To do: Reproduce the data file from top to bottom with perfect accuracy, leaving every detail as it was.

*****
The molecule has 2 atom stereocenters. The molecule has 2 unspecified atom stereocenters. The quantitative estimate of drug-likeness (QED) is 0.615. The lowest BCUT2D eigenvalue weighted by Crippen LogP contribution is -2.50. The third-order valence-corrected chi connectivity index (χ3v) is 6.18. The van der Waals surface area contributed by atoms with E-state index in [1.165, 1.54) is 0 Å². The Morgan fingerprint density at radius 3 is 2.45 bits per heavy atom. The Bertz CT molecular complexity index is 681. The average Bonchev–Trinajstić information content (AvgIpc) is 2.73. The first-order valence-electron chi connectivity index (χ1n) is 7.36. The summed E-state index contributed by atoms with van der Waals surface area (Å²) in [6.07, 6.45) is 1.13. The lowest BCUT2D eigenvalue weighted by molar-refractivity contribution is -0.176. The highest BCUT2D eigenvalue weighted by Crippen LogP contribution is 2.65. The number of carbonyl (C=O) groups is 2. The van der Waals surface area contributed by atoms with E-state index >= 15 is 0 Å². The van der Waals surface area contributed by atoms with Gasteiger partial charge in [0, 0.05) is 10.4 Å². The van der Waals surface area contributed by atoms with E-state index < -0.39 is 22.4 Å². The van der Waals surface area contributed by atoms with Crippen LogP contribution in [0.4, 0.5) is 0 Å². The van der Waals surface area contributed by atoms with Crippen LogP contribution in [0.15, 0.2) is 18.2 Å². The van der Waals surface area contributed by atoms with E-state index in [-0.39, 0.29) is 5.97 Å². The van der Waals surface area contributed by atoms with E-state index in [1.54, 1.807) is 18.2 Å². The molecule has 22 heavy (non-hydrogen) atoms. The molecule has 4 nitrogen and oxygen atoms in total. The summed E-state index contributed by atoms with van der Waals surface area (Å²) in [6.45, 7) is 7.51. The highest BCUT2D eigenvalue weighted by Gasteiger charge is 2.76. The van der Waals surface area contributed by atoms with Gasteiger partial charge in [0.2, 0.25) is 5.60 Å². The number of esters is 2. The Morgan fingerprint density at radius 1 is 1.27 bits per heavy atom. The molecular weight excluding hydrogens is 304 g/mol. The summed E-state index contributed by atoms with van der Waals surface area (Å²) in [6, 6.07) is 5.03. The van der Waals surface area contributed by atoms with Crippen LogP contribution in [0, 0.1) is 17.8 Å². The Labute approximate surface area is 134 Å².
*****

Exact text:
The molecule has 2 atom stereocenters. The molecule has 2 unspecified atom stereocenters. The quantitative estimate of drug-likeness (QED) is 0.615. The lowest BCUT2D eigenvalue weighted by Crippen LogP contribution is -2.50. The third-order valence-corrected chi connectivity index (χ3v) is 6.18. The van der Waals surface area contributed by atoms with E-state index in [1.165, 1.54) is 0 Å². The Morgan fingerprint density at radius 3 is 2.45 bits per heavy atom. The Bertz CT molecular complexity index is 681. The average Bonchev–Trinajstić information content (AvgIpc) is 2.73. The first-order valence-electron chi connectivity index (χ1n) is 7.36. The summed E-state index contributed by atoms with van der Waals surface area (Å²) in [6.07, 6.45) is 1.13. The lowest BCUT2D eigenvalue weighted by molar-refractivity contribution is -0.176. The highest BCUT2D eigenvalue weighted by Crippen LogP contribution is 2.65. The number of carbonyl (C=O) groups is 2. The van der Waals surface area contributed by atoms with E-state index >= 15 is 0 Å². The van der Waals surface area contributed by atoms with Gasteiger partial charge in [0, 0.05) is 10.4 Å². The van der Waals surface area contributed by atoms with E-state index < -0.39 is 22.4 Å². The van der Waals surface area contributed by atoms with Crippen LogP contribution in [0.4, 0.5) is 0 Å². The van der Waals surface area contributed by atoms with Crippen LogP contribution in [0.15, 0.2) is 18.2 Å². The van der Waals surface area contributed by atoms with E-state index in [-0.39, 0.29) is 5.97 Å². The van der Waals surface area contributed by atoms with E-state index in [1.54, 1.807) is 18.2 Å². The molecule has 22 heavy (non-hydrogen) atoms. The molecule has 4 nitrogen and oxygen atoms in total. The summed E-state index contributed by atoms with van der Waals surface area (Å²) in [6.45, 7) is 7.51. The highest BCUT2D eigenvalue weighted by Gasteiger charge is 2.76. The van der Waals surface area contributed by atoms with Gasteiger partial charge in [0.2, 0.25) is 5.60 Å². The number of esters is 2. The Morgan fingerprint density at radius 1 is 1.27 bits per heavy atom. The molecular weight excluding hydrogens is 304 g/mol. The summed E-state index contributed by atoms with van der Waals surface area (Å²) in [6, 6.07) is 5.03. The van der Waals surface area contributed by atoms with Crippen LogP contribution in [0, 0.1) is 17.8 Å². The Labute approximate surface area is 134 Å².